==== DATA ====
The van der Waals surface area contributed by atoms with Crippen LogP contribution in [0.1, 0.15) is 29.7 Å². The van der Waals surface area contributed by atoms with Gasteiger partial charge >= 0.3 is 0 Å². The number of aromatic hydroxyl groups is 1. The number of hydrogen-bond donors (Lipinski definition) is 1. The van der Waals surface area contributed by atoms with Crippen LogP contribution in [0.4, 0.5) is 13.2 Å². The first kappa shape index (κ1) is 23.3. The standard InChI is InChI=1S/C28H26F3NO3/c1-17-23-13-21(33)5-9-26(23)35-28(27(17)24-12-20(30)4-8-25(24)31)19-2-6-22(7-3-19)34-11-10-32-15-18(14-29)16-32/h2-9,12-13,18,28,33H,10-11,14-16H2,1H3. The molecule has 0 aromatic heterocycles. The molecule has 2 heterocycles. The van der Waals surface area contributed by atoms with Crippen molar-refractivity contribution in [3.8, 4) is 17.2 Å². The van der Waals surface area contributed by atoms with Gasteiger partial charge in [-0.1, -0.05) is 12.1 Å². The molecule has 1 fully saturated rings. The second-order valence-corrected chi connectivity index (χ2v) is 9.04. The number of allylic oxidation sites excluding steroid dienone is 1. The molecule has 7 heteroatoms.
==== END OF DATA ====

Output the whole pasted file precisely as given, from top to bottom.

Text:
The van der Waals surface area contributed by atoms with Crippen LogP contribution in [0.1, 0.15) is 29.7 Å². The van der Waals surface area contributed by atoms with Gasteiger partial charge >= 0.3 is 0 Å². The number of aromatic hydroxyl groups is 1. The number of hydrogen-bond donors (Lipinski definition) is 1. The van der Waals surface area contributed by atoms with Crippen LogP contribution in [0.4, 0.5) is 13.2 Å². The first kappa shape index (κ1) is 23.3. The standard InChI is InChI=1S/C28H26F3NO3/c1-17-23-13-21(33)5-9-26(23)35-28(27(17)24-12-20(30)4-8-25(24)31)19-2-6-22(7-3-19)34-11-10-32-15-18(14-29)16-32/h2-9,12-13,18,28,33H,10-11,14-16H2,1H3. The molecule has 0 aromatic heterocycles. The molecule has 2 heterocycles. The van der Waals surface area contributed by atoms with Crippen molar-refractivity contribution in [3.8, 4) is 17.2 Å². The van der Waals surface area contributed by atoms with Gasteiger partial charge in [-0.1, -0.05) is 12.1 Å². The molecule has 1 fully saturated rings. The second-order valence-corrected chi connectivity index (χ2v) is 9.04. The number of allylic oxidation sites excluding steroid dienone is 1. The molecule has 7 heteroatoms.